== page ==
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The “butter” you get on your popcorn at the movies isn’t what you think it is

If you're like most people who think that one of the best parts about taking a trip to the movies is eating as much of that questionably delicious movie theatre popcorn as you can, you may have to sit down for this one.

We already have to deal with the ludicrous price of popcorn that always seems to go up no matter how many times we complain (and eight dollars for a drink, what's that about?!), but on top of this, there is something new to cry about.

I am sure there's nothing you love more than watching the concession worker top off your extra large popcorn with that beautiful, yellow liquid. Being on the other side of that it is quite funny. Seeing people's eyes sparkle as they watch the near sensual experience. I wish I could have someone look at me the same way. Sadly, I have bad news.

As sorry as I am to break it to you, movie theatre popcorn butter isn't actually butter. And, seeing as there are tons of foods out there that aren't exactly what they say they are, deep down, you probably already knew that, didn't you?

According to Extra Crispy, that "butter" is actually made with Flavacol and Butter Flavored Topping. If you've ever wondered just what it is about movie theater popcorn that gives it that special, yellow color, you can chalk that up to Flavacol.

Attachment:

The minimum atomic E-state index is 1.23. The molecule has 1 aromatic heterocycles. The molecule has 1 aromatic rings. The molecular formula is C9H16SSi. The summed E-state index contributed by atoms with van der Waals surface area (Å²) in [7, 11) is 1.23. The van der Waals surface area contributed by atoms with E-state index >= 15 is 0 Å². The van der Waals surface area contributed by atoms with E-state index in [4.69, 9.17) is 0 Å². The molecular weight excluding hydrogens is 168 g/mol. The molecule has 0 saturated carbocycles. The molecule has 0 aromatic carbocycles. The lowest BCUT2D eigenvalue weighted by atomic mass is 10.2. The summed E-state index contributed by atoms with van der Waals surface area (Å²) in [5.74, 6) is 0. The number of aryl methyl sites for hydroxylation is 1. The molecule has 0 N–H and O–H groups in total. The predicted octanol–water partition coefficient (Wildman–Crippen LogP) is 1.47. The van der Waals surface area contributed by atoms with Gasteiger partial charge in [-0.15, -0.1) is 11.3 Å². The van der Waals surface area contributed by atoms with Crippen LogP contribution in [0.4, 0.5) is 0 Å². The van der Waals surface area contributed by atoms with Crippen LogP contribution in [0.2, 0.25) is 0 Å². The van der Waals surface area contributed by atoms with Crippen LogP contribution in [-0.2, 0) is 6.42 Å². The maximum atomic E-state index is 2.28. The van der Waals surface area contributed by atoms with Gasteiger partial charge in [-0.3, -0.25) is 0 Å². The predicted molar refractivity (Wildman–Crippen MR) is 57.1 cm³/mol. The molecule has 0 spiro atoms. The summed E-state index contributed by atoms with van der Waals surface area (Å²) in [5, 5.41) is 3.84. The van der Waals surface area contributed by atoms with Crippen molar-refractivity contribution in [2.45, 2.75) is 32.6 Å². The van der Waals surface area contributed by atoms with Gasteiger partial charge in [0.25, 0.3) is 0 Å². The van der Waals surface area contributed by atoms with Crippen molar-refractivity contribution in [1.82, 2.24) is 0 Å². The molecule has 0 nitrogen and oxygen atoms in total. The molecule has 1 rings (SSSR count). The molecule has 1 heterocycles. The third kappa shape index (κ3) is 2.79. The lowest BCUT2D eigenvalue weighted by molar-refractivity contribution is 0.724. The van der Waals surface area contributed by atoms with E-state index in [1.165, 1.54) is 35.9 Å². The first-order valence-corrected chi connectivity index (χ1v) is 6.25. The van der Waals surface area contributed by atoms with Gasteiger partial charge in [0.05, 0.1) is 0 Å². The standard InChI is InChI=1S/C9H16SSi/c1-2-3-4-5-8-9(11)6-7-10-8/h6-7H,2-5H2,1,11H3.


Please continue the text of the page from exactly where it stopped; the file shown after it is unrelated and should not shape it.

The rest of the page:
What is Flavacol, I hear you ask? It is basically a type of seasoning salt that goes on the popcorn. It has four ingredients salt, artificial flavor and Federal Food, Drug, and Cosmetic Act (FD&C) yellows #5 and #6. Sounds scary, but ultimately it's just yellow food coloring and salt. Not terrible, but not exactly an "eat it everyday" kind of thing.

Butter Flavored Topping, on the other hand, is just an oil that mimics the taste of butter. It's made with chemicals like beta carotine (a pigment that can be found organically in vegetables like carrots and spinach) and polydimethylsiloxane (an anti-foaming agent).

Buter Flavored Topping also has tertiary Butylhydroquinone (a synthetic antioxidant that slows down oxidation), and hydrogenated soybean oil. If real butter was used, there would probably be a shortage in a matter of seconds. We're already running out of croissants, we don't need a popcorn shortage too.

When you can't see the label on your food, the reveal of its ingredients is always going to be a lot more dramatic but then again, these ingredients aren't as bad as they sound. Okay, they're chemicals so we shouldn't really have them in us, but they are relatively safe.

Beta-carotine is a red-orange pigment that gives fruits their natural rich, fresh looking pigment. The body converts beta-carotine into vitamin A which is needed for healthy skin and mucus membranes. Dimethylpolysiloxane helps keep the popcorn slick and not too sticky or foamy (to an extent), and tertiary Butylhydroquinone stops your food going off.

Hydrogenated soybean oil is a transfat, so there is little to no doubt that it isn't good for you. As popcorn is generally quite good for you (or on the healthier side of the bad food spectrum) you may just be okay with having a little bad in your good.

Anyways, it's not like you asked to be told that everything you've ever believed is a lie today, but of course, we had to let you know. If in doubt, just pop your own kernels, season, and sneak them in. I won't tell anyone. Besides, it's 2017: you can get a steak to your movie seat now! A little healthy popcorn won't hurt anyone.